How important is it to you both as filmmaker and as architect the publics experience of urban space that you film and you build and have you talked about that with each other?
Bjarke: Whenever you do a building or an urban space you contribute to the future life of the city and in doing that you contribute the future of the culture and the lifestyle of the inhabitants and it is important to show architecture not as some static art form with the typical architectural photography that focuses only on how light falls on a wall. My Playground is a film of course about Parkour but is also very much how public life and architecture are intricately linked. Architecture observes human life and attempts to accommodate it then human life evolves and misinterprets the architecture to expand the realm of possibility and in turn architecture observes the evolved human life and it is this continuous loop of building and living, building and living.
Tara Farrel, November 10, 2012
Megvan a bejutott filmek listája!
Blahangja | Belépni tilos | Duna Tanösvény | Hangos felületek | Hódítsuk vissza a várost! | Lánchuszár | Menet | Nagyvárosi régészet | Perception | Pesti Kornél | Roadblock | Shimada bácsi kalandjai: A poszt-BKV város | Síkvidéki downhill | Tanyavilág Budapesten | Ültess!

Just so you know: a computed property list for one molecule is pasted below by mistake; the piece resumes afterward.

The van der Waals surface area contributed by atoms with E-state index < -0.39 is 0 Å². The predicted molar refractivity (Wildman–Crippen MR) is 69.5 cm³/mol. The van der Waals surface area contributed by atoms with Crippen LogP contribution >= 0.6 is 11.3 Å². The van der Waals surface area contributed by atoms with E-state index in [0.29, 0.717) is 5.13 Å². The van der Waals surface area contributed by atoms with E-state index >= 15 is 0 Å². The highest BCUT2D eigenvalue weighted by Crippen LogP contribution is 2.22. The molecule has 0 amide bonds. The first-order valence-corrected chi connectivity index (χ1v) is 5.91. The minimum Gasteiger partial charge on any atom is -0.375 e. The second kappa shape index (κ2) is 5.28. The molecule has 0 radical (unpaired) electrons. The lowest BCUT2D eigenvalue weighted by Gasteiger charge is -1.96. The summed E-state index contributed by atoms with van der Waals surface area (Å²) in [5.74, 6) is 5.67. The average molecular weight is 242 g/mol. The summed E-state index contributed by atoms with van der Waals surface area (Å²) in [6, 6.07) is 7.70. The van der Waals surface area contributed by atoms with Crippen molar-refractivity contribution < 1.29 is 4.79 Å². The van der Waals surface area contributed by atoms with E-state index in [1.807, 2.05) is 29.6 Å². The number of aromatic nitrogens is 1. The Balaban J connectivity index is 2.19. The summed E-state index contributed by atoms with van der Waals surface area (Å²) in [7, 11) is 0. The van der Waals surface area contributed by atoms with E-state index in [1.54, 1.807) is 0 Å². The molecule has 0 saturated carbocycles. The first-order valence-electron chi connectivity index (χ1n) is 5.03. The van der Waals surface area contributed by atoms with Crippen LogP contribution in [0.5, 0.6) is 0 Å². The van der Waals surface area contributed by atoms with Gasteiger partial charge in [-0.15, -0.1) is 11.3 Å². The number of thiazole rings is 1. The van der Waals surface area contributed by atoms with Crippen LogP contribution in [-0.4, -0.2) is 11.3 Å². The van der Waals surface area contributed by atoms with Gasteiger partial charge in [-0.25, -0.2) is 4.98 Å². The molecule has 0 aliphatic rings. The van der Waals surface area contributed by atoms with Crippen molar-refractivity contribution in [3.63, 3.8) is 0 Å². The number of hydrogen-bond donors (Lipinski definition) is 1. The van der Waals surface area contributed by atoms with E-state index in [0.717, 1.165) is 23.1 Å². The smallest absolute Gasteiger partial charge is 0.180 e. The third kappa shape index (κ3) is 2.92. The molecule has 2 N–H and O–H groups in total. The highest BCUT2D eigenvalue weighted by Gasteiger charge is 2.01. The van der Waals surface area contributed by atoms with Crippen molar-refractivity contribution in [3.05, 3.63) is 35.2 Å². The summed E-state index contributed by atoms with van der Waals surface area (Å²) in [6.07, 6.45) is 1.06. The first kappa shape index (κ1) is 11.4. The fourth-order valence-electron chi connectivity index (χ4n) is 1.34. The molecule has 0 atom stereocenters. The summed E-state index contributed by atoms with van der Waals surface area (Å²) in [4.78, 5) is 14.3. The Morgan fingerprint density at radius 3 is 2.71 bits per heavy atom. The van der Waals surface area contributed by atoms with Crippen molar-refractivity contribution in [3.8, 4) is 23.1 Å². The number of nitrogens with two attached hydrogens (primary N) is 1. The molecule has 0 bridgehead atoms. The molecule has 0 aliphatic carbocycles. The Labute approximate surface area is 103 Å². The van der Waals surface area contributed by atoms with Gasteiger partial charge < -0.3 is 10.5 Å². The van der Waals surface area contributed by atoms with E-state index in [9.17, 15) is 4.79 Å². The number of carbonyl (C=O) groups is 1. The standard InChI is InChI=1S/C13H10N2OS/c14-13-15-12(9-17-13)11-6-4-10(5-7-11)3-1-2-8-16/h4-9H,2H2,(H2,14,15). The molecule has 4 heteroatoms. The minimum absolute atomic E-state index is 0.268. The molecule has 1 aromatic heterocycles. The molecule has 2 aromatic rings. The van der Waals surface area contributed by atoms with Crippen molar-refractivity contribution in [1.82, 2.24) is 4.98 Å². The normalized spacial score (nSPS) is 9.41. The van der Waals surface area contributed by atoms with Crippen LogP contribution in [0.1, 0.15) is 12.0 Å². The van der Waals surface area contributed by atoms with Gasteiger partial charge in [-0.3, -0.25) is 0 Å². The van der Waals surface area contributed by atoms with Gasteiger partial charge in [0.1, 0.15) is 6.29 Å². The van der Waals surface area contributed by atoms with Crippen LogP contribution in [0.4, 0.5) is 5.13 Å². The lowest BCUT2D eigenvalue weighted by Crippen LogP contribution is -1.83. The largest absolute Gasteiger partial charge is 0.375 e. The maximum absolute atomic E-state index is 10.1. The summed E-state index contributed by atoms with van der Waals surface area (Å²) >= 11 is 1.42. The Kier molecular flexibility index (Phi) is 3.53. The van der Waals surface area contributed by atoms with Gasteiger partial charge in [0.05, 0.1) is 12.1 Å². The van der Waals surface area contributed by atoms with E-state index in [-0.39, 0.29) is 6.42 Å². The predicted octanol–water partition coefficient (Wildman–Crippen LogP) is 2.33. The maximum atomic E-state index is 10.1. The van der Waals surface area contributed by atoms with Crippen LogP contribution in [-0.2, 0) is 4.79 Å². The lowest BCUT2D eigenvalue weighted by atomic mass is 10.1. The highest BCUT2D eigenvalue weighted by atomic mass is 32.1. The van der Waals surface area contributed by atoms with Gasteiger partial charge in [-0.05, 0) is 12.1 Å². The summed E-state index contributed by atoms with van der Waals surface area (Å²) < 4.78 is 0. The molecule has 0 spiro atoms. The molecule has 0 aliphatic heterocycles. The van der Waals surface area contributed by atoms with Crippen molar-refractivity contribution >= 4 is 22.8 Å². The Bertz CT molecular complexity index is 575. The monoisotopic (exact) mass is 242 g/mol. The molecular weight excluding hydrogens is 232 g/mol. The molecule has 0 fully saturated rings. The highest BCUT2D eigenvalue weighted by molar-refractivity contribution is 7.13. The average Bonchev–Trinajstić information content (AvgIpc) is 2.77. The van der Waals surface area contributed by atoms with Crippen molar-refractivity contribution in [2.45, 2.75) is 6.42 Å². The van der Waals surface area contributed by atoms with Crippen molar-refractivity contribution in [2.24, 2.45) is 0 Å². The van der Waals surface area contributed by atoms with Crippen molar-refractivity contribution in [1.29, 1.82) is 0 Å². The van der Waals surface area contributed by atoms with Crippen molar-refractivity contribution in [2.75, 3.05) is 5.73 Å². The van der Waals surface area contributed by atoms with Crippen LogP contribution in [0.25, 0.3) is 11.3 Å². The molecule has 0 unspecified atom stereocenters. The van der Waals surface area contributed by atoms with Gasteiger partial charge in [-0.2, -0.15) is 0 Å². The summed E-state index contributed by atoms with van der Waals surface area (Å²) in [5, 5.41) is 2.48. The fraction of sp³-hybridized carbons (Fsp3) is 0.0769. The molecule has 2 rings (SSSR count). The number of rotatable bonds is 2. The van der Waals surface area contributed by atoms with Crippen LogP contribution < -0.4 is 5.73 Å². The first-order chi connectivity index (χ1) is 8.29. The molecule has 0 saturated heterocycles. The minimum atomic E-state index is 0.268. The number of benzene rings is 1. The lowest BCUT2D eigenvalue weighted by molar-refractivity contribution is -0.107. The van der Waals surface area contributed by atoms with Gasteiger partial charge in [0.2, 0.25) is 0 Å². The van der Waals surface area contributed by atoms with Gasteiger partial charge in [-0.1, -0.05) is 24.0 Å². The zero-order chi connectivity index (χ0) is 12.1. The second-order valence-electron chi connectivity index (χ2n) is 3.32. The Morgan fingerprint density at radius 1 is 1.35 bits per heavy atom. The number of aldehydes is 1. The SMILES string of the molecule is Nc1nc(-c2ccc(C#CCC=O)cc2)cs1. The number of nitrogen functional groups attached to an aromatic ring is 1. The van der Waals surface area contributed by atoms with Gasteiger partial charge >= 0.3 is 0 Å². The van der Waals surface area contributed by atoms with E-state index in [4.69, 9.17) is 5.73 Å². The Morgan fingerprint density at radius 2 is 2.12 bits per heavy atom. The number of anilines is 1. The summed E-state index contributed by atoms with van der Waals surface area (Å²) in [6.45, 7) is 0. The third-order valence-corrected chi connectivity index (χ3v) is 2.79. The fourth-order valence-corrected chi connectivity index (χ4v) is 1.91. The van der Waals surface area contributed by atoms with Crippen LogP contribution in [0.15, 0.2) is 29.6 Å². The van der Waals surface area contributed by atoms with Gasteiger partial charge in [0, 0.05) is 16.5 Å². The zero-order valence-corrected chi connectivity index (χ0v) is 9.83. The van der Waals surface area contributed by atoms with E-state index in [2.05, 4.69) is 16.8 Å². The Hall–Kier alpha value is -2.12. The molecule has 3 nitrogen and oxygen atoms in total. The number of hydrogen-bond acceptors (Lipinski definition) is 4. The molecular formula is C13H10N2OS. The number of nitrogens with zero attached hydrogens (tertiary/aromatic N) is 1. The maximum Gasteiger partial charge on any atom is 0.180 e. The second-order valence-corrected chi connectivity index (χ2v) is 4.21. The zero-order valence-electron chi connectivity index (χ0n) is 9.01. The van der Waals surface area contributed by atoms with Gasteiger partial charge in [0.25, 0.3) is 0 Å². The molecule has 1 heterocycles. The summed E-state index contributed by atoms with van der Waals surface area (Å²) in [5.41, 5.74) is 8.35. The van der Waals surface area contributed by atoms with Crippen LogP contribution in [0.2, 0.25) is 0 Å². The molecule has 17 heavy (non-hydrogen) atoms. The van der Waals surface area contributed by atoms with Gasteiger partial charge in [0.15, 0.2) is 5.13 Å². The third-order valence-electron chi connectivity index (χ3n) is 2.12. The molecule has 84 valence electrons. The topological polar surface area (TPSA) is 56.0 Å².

Döntő a Kinoban március 31-én, szombaton fél 9-kor.
New deadline of the shortfilm competition is 15th February 2012. Make those movies!
Report of Rotterdam Architecture Film Festival 2011
In March 2012, KÉK – Hungarian Contemporary Architecture Centre organizes Budapest Architecture Film Days for the fourth time in Toldi cinema. The Film Days were inspired by the Rotterdam Architecture Film Festival: its director, Jord den Hollander encouraged us to create our own festival on his 2005 visit to Budapest. This year Jord invited the Budapest team to Rotterdam, here is the report of the Festival.
The article is continued on hg.hu (in Hungarian):
Huszár Daniella, Soltész Noémi
The Hungarian Contemporary Architecture Centre has opened its call for entries and will accept submissions of Budapest short length films for the 4th Budapest Architecture Film Days.
We are expecting short films and video works focusing on the transformations of Budapest?s urban spaces and built environment, in a critical and problem-oriented way: pieces should be looking at significant changes in the urban landscape and structure, new ways of using the city and the appearance of new urban functions, reflecting on the defining characteristics, moving forces and consequences of these phenomena.
More information: http://filmnapok6.kek.org.hu/en/short-shots/